Notes on Courage
Transforming myself to transform the world.
My first vlog (what a horrible word), is a story from my Soul Camp experience a couple weeks ago! Since I loved the experience SO MUCH, I also wanted to do a quick plug for Soul Camp West, which is happening at the end of October in California. Tickets are still available and if you use the code LINDSAYSOUL you'll get a 20% discount!
This past week, I returned from a 3-day silent retreat at a local hermitage run by the Franciscan order of the Catholic church. After over two years of non-stop going, I knew it was time for me to disconnect so that I could reconnect. Before I was left with myself in the hermitage, I was asked if I had any specific prayer requests (they pray for all hermits during their stay) and simply asked to get what I needed.
A lot of what I needed was space to re-center. I got that. I was also looking forward to diving deep into the writing of my book. I got that too. I painted, I walked, I sat, I slept. It was glorious. During my stay, I had multiple encounters with deer. At one point, I was standing in front of what the Franciscans refer to as the "window to God's creation" and off in the distance saw a patch of brown that didn't look like tree bark. Wondering if it was a deer, I sat and watched patiently trying to attune to what I was seeing. I saw a movement that confirmed it was alive and made a request that it come closer. Within a minute of the ask, the creature moved closer into sight and I noticed a rustle of leaves behind it- a baby! I'm not sure how long I sat with them, the momma keeping fierce watch and the baby playfully scampering away and back again each time bringing them a little closer to my dwelling. No words can describe the absolute awe and delight I felt to witness a few moments of their life.
Between writing grants and ushering in a new session of arts activities at heARTS, I've been re-engaging the world of Pinterest. I used the site a lot before heARTS was a really real thing and it helped me to fine-tune my vision and it inspired action.
In my journey down the rabbit hole, I found a pin from the Arts and Healing Network that quoted ME! I read it and was able to give myself a little pat on the back for the words. Those were good words I used!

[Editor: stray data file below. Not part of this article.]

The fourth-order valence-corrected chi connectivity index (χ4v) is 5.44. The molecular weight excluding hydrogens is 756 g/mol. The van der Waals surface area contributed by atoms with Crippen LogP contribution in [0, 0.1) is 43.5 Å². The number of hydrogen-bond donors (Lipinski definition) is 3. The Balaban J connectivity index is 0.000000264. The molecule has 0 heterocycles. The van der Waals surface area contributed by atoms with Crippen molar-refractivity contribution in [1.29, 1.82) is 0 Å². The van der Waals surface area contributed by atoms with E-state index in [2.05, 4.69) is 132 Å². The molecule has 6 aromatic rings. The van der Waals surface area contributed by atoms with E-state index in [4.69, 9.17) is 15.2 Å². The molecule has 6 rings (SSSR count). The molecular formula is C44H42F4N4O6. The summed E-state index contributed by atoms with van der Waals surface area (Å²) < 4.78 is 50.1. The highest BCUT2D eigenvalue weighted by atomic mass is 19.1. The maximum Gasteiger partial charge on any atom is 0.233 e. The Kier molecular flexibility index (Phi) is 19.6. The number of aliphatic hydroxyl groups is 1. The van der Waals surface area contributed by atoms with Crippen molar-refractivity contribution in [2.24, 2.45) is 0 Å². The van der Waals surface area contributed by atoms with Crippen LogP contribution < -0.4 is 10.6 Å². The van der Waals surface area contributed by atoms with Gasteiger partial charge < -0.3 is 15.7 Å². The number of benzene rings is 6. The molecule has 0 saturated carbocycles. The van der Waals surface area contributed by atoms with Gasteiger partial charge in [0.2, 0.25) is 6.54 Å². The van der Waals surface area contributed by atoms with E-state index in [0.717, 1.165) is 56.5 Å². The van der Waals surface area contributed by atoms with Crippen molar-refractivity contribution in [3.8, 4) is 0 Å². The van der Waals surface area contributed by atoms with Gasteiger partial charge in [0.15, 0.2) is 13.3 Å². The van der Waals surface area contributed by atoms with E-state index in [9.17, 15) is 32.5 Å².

For me, painting is a way to look inward, and for others I think art can be an opportunity to express themselves outwardly - something that might not come easily. Either way, I think the power is in the story. Artistic expression offers the opportunity to share parts of ourselves we might not otherwise share.
I'm still in awe of the fact that the Arts and Healing Network recognized me for courageous heARTS' work just 6 months after opening the doors! It's pretty *magical* actually. When it first happened, I was elated! I felt affirmed for all the hard work and it bolstered my heart to keep moving forward.
The public acknowledgement was also a huge wake-up call for me, because as wonderful as I felt, I also became aware of my tendency to shrink. My inner critic was quick to tell me not to be too happy or too open about it. People will think you are boastful and arrogant.
I've spent the past year, grappling with this tendency. Thanks to the loveliness of Liv Lane's Project Light Year (2015 registration ends today!) I've been learning how to shine. My tendency to shrink is quickly diminishing. Like I said in my last post, I'm ready to celebrate my life with abundant gratitude-- and that means all the amazing, magically extraordinary parts of it!
Part of my bridge story has always been unexplainable. That day, as I sat against the median, I remember saying out loud, on repeat, "I don't know how I got out of my car."
Over and over again. The words fell from my mouth in some kind of controlled hysteria.
"I don't know how I got out. I don't know how I got out."
I didn't know how, but I did know why. Scratch that.
I knew why, and I had an inkling about how-- but the how was wrapped up in all kinds of mystery and magic. It was an explanation beyond my understanding and wrapped up in all kinds of survivor's guilt, so I stuck with "I don't know", whenever someone asked:
How did you get out of your car?
Since I didn't have any answer (at least not publicly), everyone else tried to answer it. And oh the answers!
All I have to say is that it's not fun having the most pivotal moment of your life told through the framework of other people's belief systems. It kind of shocks me how invasive people can be about what I consider to be the most personal and intimate aspect of who we are-- our spiritual centering.
[Side note: It's not helpful to try to explain someone else's life and experiences through your own lens. It's diminishing and self-serving. It can also be really damaging in the case of race, culture, gender... Instead, ask questions and check your assumptions.]
So, do you want to know what I know?
I know that there was magic. Divine magic.
I know that it wasn't until I surrendered to the situation-- stopped fighting and started accepting-- that the magic happened.
I know there was help. Divine help.
I know there was purpose. Divine purpose.
Because I knew all that, I never looked back. Never wished for another chance to take that first missed exit, or the second. Despite the pain, I trusted it had a purpose-- that I had a purpose for still being here.
Why not just tell people that?
When it comes to the Divine, my knowing is kept in my gut, my intuition. I don't pretend to understand the mysteries of the Universe, but instead try to honor them as such, Divine mysteries. My experience is the kind people want to label with loaded words and place into their own box of understanding. I don't fault them for that-- it's understandable, and in some ways I shared my experience in a way that people could draw their own conclusions, from their own perspectives.